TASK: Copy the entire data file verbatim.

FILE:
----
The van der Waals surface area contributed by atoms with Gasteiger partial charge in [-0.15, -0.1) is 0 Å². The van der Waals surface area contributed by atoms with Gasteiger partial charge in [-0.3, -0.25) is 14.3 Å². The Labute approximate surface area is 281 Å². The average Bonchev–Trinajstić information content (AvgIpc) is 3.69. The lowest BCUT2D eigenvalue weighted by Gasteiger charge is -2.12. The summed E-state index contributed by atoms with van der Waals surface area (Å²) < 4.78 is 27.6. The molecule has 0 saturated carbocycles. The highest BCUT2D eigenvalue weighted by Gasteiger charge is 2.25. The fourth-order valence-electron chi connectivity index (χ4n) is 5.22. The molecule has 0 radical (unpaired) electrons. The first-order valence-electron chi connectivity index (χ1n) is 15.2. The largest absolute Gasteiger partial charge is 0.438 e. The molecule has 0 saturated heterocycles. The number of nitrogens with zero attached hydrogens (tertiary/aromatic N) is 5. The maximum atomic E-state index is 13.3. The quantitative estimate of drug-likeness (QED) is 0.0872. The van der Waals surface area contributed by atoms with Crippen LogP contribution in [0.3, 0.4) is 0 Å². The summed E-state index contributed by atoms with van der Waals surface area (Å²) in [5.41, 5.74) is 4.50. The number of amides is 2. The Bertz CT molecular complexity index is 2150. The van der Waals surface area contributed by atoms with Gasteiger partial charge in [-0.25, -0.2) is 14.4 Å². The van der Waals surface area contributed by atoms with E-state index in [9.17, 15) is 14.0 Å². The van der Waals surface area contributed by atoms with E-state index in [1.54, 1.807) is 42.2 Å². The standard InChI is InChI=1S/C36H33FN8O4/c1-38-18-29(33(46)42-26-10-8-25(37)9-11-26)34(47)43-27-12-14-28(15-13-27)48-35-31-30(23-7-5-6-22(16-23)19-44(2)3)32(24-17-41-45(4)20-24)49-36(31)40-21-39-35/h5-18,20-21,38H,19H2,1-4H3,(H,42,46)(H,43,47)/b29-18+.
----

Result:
The van der Waals surface area contributed by atoms with Gasteiger partial charge in [-0.15, -0.1) is 0 Å². The van der Waals surface area contributed by atoms with Gasteiger partial charge in [-0.3, -0.25) is 14.3 Å². The Labute approximate surface area is 281 Å². The average Bonchev–Trinajstić information content (AvgIpc) is 3.69. The lowest BCUT2D eigenvalue weighted by Gasteiger charge is -2.12. The summed E-state index contributed by atoms with van der Waals surface area (Å²) < 4.78 is 27.6. The molecule has 0 saturated carbocycles. The highest BCUT2D eigenvalue weighted by Gasteiger charge is 2.25. The fourth-order valence-electron chi connectivity index (χ4n) is 5.22. The molecule has 0 radical (unpaired) electrons. The first-order valence-electron chi connectivity index (χ1n) is 15.2. The largest absolute Gasteiger partial charge is 0.438 e. The molecule has 0 saturated heterocycles. The number of nitrogens with zero attached hydrogens (tertiary/aromatic N) is 5. The maximum atomic E-state index is 13.3. The quantitative estimate of drug-likeness (QED) is 0.0872. The van der Waals surface area contributed by atoms with Crippen LogP contribution in [0.3, 0.4) is 0 Å². The summed E-state index contributed by atoms with van der Waals surface area (Å²) in [5.41, 5.74) is 4.50. The number of amides is 2. The Bertz CT molecular complexity index is 2150. The van der Waals surface area contributed by atoms with Gasteiger partial charge in [-0.25, -0.2) is 14.4 Å². The van der Waals surface area contributed by atoms with E-state index in [9.17, 15) is 14.0 Å². The van der Waals surface area contributed by atoms with E-state index in [1.54, 1.807) is 42.2 Å². The standard InChI is InChI=1S/C36H33FN8O4/c1-38-18-29(33(46)42-26-10-8-25(37)9-11-26)34(47)43-27-12-14-28(15-13-27)48-35-31-30(23-7-5-6-22(16-23)19-44(2)3)32(24-17-41-45(4)20-24)49-36(31)40-21-39-35/h5-18,20-21,38H,19H2,1-4H3,(H,42,46)(H,43,47)/b29-18+.